The Family Fight - Planning To Avoid It

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The Family Fight In The Media

The Green Bay Press-Gazette

Lawyer's Goal Is Keeping Families Together

Jean Peerenboom
Green Bay Press-Gazette

Les Kotzer, an estate attorney, wants to talk about families — not taxes — with his clients. “I want to see people leave a legacy where families are still talking” after the death of their parents, he said.

Kotzer and his partner, Barry Fish, have published “The Family Fight: Planning to Avoid It,” an easy-to-understand how-to book on writing wills, dealing with second marriages, guardianships, living wills, power of attorney and more.

Kotzer said, “What I am seeing in my work is a real explosion of family fighting. It makes me sad because I come from an extremely close family.”

Today baby boomers are inheriting from their Depression-era parents, he explained. “We’re the spending generation. What I see in my office would surprise people. Behind closed doors, I see parents who saved and have a lot of money and boomers who have mortgages and are spending beyond their means. They are depending on their parents’ inheritance. Barry and I focus on saving families.”

He told of the couple who got out of an expensive sports car; the man wearing a long, mink coat. “They looked rich. When I asked them what investments they had, he said he had lost a lot of it through the dot.coms. They had a big mortgage and a leased car. ‘Well, what do you own?’ I asked. It turns out they didn’t own much.

“When I asked what he does, his wife said, ‘Harry is a waiter; he’s waiting for his inheritance.’”

Kotzer said he often hears clients say “I hate my brother” or “My sister’s a crook.” Or, “When my parents go, I’ll have lots of money.” “What I’m hearing,” he said, “is the dynamic for a fight. My partner and I believe there is a problem out there and we believe it will get worse before it gets better.”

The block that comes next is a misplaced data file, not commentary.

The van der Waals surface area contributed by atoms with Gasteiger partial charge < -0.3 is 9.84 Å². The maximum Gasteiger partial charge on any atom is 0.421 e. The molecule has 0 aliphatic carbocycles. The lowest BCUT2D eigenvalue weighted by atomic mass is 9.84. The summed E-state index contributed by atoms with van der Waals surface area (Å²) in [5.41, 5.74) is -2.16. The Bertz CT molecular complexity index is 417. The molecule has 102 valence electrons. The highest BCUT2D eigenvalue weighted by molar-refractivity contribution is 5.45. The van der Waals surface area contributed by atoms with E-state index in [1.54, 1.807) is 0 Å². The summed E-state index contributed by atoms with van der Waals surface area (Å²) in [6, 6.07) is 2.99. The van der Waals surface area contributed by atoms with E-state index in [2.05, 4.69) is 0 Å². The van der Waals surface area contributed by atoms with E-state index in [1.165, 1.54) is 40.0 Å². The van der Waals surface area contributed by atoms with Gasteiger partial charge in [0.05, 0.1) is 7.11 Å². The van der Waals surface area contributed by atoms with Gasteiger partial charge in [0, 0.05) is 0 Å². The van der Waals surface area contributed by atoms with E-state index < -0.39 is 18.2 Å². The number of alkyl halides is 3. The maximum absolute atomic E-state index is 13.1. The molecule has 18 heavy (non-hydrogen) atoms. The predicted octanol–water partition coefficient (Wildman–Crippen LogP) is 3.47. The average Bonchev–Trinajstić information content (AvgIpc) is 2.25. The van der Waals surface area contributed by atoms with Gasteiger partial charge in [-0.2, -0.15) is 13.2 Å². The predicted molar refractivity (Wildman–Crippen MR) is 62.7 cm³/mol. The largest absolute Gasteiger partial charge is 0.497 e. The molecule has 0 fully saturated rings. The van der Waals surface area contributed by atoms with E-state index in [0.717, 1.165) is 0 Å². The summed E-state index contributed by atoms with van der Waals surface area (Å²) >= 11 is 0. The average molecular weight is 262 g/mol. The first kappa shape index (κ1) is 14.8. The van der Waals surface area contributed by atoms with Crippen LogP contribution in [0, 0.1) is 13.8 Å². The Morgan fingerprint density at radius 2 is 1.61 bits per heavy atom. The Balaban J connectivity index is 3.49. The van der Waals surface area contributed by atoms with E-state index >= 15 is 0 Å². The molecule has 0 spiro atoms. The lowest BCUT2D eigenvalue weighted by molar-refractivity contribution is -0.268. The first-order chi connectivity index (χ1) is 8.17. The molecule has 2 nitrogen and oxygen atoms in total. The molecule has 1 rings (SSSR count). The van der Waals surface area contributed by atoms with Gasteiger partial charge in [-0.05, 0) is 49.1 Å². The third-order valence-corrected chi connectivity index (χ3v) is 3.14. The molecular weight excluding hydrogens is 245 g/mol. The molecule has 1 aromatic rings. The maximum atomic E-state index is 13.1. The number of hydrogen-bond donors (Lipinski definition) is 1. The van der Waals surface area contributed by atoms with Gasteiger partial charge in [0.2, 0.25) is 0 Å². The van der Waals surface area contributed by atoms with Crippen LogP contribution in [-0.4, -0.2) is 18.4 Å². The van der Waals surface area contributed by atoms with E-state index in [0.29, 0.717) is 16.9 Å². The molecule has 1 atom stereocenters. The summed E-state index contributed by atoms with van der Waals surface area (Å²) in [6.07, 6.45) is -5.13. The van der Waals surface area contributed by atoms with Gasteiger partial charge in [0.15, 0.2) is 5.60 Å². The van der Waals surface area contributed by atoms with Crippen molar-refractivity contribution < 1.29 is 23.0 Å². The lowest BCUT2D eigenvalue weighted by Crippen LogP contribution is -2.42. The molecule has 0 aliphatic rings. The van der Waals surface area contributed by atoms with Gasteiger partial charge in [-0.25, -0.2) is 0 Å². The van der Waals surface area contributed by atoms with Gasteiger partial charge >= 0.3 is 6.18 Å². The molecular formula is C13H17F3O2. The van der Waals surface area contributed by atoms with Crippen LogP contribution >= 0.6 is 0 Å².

The book “seems to have hit a nerve. It’s not the boring tax aspects. In plain language, we walk people through this difficult area,” he said.

Talking about splitting up assets after the death of parents is often a difficult subject to broach. “I hear ‘I can’t talk about this with my parents’ or ‘how do I broach this with my kids.’” The book gives families a way to start talking before they have to face the inevitable.

Kotzer said one little word can divide a family and keep siblings from talking for the rest of their lives. For example, “one word destroyed a family — antique. Mother’s will said ‘I leave my antiques to my daughter.’ There was a 1960s clock that her son wanted, but the daughter maintained that it was an antique and all the antiques were hers. The son said something from the 1960s wasn’t an antique.”

There is a lot of stuff that doesn’t go to court, Kotzer said. “Families won’t go to court over a clock or china cabinet, but they might stop talking to each other because of it.”

The authors’ goal is to get people talking. “Equality in a will doesn’t always mean being fair,” Kotzer said. “We tell parents never assume goodwill among your children and grandchildren or sons- and daughters-in-law.

“If you want to leave things to certain family members, do it yourself. Don’t leave it to chance. If you don’t have a will, the government will split your estate up for you.”

For more information on “The Family Fight,” go to or call toll-free (877) 439-3999. Through August, the book is $19.95, which includes shipping and handling.


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